Bungie Studios, the development house behind one of the most successful franchises in video games, has found a new home—and Activision may be on the verge of having its third billion-dollar franchise.
Bungie and Activision Blizzard on Thursday announced a 10-year exclusive partnership that will bring the next franchise from the creators of “Halo” to the company behind “Call of Duty” and “World of Warcraft.”
For the past 10 years, Bungie has made games exclusively for Microsoft .
“This partnership is great for Activision because it strengthens our long-term growth prospects,” says Thomas Tippl, chief operating officer of Activision Blizzard. “Our unprecedented partnership with Bungie will enable us to broaden our pipeline of exciting new games as we continue to strengthen our industry position and pursue long-term growth opportunities.”
Bungie was a Microsoft-owned studio until 2007, when it successfully negotiated a split from the company. The separation is widely viewed as one of the most amicable developer/publisher breakups in the industry’s history.
Activision, of course, is on the opposite side of that coin, with the acrimonious split from several key staffers at its Infinity Ward studio (creators of the “Call of Duty” franchise).
Both the former studio heads and a coalition of 38 other employees (both former and current) are suing the company for hundreds of millions of dollars in unpaid bonuses. And Jason West and Vince Zampella, who founded Infinity Ward, recently launched a new studio that will work exclusively with rival Electronic Arts.
The Bungie alliance is a sign to the video game world that despite the bad press, top developers are still eager to work with the publisher.
“We liken it to the equivalent of signing a 10-year deal with Stephen Spielberg,” said Ben Schachter, an analyst with Broadpoint AmTech. “More importantly for the stock, in our view, is that the announcement should put to rest any concerns about whether the well-publicized issues at Infinity Ward would limit Activision’s ability to attract key developers.”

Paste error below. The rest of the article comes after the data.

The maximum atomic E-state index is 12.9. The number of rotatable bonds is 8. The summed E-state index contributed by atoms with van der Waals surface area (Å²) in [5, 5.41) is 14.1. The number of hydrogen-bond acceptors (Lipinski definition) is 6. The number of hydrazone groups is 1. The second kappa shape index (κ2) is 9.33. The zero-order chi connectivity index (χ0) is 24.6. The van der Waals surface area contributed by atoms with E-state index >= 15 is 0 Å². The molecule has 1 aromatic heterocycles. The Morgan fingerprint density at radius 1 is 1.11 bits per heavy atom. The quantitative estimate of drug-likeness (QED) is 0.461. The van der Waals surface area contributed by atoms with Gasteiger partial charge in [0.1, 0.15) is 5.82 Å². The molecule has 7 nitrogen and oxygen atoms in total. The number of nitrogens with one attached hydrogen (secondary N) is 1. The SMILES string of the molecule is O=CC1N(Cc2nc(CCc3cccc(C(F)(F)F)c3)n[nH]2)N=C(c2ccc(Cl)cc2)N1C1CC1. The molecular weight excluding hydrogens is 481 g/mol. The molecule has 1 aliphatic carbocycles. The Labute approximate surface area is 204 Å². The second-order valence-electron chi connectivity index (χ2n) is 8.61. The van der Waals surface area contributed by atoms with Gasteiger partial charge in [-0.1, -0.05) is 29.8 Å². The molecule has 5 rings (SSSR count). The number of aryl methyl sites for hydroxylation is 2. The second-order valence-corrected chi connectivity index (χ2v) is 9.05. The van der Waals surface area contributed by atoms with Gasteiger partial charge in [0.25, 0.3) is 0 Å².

The “Halo” games are largely responsible for the success of Microsoft’s entry in the console space, having generated more than $1.5 billion in revenue and sold more 25 million copies. Fans have played more than 2 billion hours of the series’ multiplayer component—the equivalent of more than 228,000 years.
Everything Bungie has done in the console world has been an Xbox exclusive so far. That will change with this next franchise, however. The agreement gives Activision the right to publish all of Bungie’s games in the new franchise on multiple platforms and devices—meaning it’s a virtual certainty the game will appear on Sony’s PlayStation 3 and quite likely on an Apple device.
Bungie will retain the intellectual property rights to its game and remains an independent company. That gives it ultimate control over the look, feel and frequency of new titles in the franchise.
That same issue was part of the sticking point between Activision and the Infinity Ward founders. Activision owns the “Call of Duty” franchise and can dictate when new titles come out. (Bungie and Activision began negotiating their alliance nine months ago, long before the PR nightmare surrounding Infinity Ward began.)
While Bungie has not revealed any details about its next franchise, fans are already eager to see what it has in store. Analysts say they expect the first title to be released no later than the end of 2011. (Bungie will release its final “Halo” game this fall for Microsoft.)
While it won’t have the built-in fan base of “Halo,” Bungie’s new franchise will have a wider potential audience, since it will be multiplatform. That could help it equal or better “Halo’s” sales numbers, which could be particularly important if the fallout surrounding “Call of Duty” begins to impact sales of that franchise.
“It’s probably not worth as much as the ‘Call of Duty’ brand, but it could supplement any degradation of sales in that franchise,” says Michael Pachter of Wedbush Securities. “The Bungie guys are pretty good with 10 million unit selling games.
The question is: Can they do 15 or 20 million—‘Halo’-like numbers—with this next franchise? Maybe they won’t hit $1 billion with a single game, but with the franchise? Definitely.”